Calculation of copy number by the serial dilution method
pBLV-LTR/SK and pBoLA-DRA/SK were digested with Sca I and purified using a Sephadex G-50 column (GE Healthcare Japan, Tokyo, Japan). The genomic DNA was digested with Xho I in the presence of 5 mM spermidine for 24 h. The samples were diluted to serial ten-fold dilutions with TE buffer [10 mM Tris-HCl (pH 8.0) with 1 mM ethylenediamine tetraacetic acid ] on-ice. To avoid DNA adsorption to the microtubes, super smooth processed tubes (BM4015 Platinum super polypropylene; BM bio, Tokyo, Japan) were used for the preparation of template for the standard curve.
Limiting dilutions were performed for linearized pBLV-LTR/SK, pBoLA-DRA/SK and genomic DNA. Detection of the BLV LTR gene and the BoLA-DRA gene from plasmid DNA was performed by real-time PCR with the CoCoMo primers 6 and 81, or the primers DRA643 and DRA734, respectively. The BLV LTR gene was also detected in genomic DNA using nested PCR. At the dilution point at which amplification products were unable to be detected, PCRs were repeated 10 times and the frequency of negative results was calculated (f(x = 0)). The copy numbers of the target genes were calculated according to a Poisson distribution model: λ = -loge(f(x = 0)), where λ = average copy number of the target gene.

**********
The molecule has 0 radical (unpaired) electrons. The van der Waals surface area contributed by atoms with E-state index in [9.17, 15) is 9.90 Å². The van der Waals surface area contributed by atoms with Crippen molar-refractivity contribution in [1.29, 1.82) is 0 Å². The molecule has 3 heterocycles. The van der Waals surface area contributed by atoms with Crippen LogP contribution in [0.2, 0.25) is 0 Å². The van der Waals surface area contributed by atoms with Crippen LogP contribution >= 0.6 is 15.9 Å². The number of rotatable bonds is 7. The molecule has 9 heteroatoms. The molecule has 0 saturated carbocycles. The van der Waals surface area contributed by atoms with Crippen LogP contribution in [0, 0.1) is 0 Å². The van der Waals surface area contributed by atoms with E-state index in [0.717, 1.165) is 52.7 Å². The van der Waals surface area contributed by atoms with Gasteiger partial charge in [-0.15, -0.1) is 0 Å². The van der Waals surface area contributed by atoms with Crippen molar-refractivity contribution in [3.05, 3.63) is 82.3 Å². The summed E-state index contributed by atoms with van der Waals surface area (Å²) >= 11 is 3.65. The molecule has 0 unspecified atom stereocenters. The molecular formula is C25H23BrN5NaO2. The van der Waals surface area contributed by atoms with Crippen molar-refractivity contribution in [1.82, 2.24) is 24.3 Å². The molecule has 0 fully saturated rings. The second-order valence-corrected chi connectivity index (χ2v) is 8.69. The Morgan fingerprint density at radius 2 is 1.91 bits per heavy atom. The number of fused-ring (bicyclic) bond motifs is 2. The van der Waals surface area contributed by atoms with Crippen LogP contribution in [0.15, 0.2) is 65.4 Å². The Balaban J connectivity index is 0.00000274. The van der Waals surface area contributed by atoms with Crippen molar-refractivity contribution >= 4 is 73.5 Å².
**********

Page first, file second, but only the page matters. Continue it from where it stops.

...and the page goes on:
PCR conditions for candidate CoCoMo primer sets for the amplification of the BLV LTR